Various dynamical model-based seasonal prediction systems are quite good at predicting short rains, but only at short-lead times (when initialized from August/September)24,25,26. Moreover, their skill decreases rapidly at longer lead times26,27 (when initialized from April/May) and thus exhibits more false alarms25,26,28. Such an inability of the dynamical models to predict short rains at long lead times is supposedly associated with failure in simulating the mean state of the Indian Ocean24,29,30, which plays a vital role in controlling the variability of the short rains, and the spring predictability barrier phenomenon31, where the predictive skill of the forecasts declines rapidly when initialized during/before spring26,31. Similarly, seasonal predictions of short rains have also been studied in the past using the statistical models by training them on these various teleconnections32,33,34. Interestingly, a slightly superior skill was observed in them as compared to the dynamical models at longer lead times; however, several extreme floods and droughts events during the short rains season were largely missed25,32,34. Moreover, the predictive skill of these statistical models was considered to be biased due to the estimation of the teleconnections over the entire training-validation period, which should rather be estimated separately during each period, thus overestimating the predictive skill35.

The strong teleconnections between short rains and SST variability in different oceanic regions, as well as the shortcomings in dynamical and statistical seasonal prediction models in predicting short rains at long leads, particularly extreme floods and droughts, to which East Africa is more prone, motivated us to investigate the predictability of short rains at both short and longer leads. To bridge this gap, we proposed a methodology based on the ‘convolutional neural network’ (CNN), a deep learning tool. In this study, we used SST anomalies (SSTA) and vertically averaged subsurface temperature anomalies (VATA) as predictors from September (short lead) and May/April (long lead) to develop an ensemble of CNNs to predict the East African short rain index during the OND season (hereafter EASRI). The predictability of various extreme floods and droughts that occurred over East Africa during a recent 39-year period (1983–2021) is discussed in the “Results” section, and the predictive skill is further diagnosed using CNN heatmap analysis to measure the self-sufficiency of these oceanic state-based predictors.


EASRI predictability assessment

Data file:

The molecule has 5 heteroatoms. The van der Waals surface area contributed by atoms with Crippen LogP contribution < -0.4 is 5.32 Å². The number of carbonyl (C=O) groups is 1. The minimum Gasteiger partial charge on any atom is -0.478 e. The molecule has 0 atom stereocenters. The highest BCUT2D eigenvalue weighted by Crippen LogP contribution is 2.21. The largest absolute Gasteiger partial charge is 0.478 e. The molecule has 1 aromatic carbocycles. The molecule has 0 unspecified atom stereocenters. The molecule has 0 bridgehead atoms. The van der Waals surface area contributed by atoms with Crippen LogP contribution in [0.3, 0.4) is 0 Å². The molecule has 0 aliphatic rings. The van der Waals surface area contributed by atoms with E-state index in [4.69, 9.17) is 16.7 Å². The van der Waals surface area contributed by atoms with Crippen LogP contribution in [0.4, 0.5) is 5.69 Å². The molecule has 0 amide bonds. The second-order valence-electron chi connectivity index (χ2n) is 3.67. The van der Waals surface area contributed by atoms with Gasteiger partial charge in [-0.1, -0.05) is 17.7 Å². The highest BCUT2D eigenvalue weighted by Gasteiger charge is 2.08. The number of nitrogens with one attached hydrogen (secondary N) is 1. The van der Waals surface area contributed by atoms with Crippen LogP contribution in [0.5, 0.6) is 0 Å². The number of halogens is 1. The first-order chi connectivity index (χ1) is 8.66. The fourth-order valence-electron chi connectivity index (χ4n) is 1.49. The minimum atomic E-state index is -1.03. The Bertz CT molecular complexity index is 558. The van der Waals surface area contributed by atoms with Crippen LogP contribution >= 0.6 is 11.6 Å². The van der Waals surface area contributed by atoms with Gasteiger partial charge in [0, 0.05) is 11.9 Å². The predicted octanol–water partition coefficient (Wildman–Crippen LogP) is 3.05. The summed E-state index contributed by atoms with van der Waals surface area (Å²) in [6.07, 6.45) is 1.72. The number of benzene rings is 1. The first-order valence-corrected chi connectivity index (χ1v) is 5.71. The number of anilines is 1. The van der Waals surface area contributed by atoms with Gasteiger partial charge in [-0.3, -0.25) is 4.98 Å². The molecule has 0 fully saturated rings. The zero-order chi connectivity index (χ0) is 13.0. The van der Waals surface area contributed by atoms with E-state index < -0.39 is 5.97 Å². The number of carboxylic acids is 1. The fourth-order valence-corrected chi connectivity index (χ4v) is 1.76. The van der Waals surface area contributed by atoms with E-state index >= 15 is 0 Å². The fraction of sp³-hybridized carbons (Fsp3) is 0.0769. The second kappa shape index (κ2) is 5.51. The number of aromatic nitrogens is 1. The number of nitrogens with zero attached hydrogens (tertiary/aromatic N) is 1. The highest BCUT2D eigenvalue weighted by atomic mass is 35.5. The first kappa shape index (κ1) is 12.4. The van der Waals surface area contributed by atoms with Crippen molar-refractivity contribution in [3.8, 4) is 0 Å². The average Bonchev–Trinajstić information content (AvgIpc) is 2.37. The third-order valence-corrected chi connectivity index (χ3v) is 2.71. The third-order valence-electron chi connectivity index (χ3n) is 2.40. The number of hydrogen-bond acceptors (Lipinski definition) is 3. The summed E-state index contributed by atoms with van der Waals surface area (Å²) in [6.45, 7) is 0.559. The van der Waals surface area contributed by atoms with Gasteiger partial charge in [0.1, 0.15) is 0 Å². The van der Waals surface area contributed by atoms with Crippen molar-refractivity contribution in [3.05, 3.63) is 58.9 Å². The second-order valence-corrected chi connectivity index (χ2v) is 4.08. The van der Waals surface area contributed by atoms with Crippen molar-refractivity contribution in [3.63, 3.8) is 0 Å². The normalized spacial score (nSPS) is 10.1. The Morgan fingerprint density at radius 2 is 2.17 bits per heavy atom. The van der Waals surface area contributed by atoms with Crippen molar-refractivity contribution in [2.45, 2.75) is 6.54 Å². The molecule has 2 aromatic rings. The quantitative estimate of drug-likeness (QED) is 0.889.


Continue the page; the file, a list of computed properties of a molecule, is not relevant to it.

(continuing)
The EASRI is predicted using global monthly anomalies of SSTA and VATA as predictors from April, May, and September initializations for the 1983–2021 period, using the procedures discussed in “Methods”. As mentioned in “Methods”, the ensemble mean of CNN predicted (hereafter: CNN predicted) EASRI is evaluated using Global Precipitation Climatology Project (GPCP)36 estimated EASRI (hereafter: observed). For the September, May, and April initializations, the anomaly correlation coefficient (ACC) between CNN predicted and observed EASRI was 0.64, 0.64, and 0.61, respectively, significant at the 95% level (See Fig. 1). Such consistent ACC of the CNN predicted EASRI at different initializations is related to efficient extraction of precursors from oceanic predictors (discussed in more detail in subsequent sections). On the contrary, when evaluated over a similar time period, the leading seasonal dynamical prediction systems show a very poor to moderate ACC in predicting short rains. For example, the Scale Interaction Experiment-Frontier ver. 2 (SINTEX-F2) observes an ACC below 0.45 for September and June initialization25, the coupled forecast system model version 2 (CFSv2), the Global Environmental Multiscale Nucleus for European Modelling of the Ocean (GEM-NEMO), the Canadian Centre for Climate Modelling and Analysis Coupled Climate Model v.4 (CanCM4I), the Center for Ocean-Land-Atmosphere Community Climate System Model v.4 (COLA_CCSM4), the Geophysical Fluid Dynamics Laboratory (GFDL)-A, and the GFDL-B observed moderately poor ACC of 0.4, 0.4, 0.26, 0.24, −0.42, 0.06, and 0.40 (<0.4, 0.19, 0.24, −0.54, 0.04, 0.41, and 0.47)26, respectively, in May (April)-initialized predictions. Such poor predictive abilities of dynamical models to forecast EASRI from April/May initialization are reportedly linked to the spring predictability barrier26,31 and bias in simulating the Indian Ocean’s mean state24,29,30. However, it is possible to improve these poor skills by using a hybrid statistical-dynamical model approach. This approach has been shown to improve the correlation of May-initialized predictions for a few dynamical models25,26. Interestingly, we found that the CNN model performs even better than those dynamical and hybrid models in predicting EASRI from different initializations and is least affected by predictability barriers.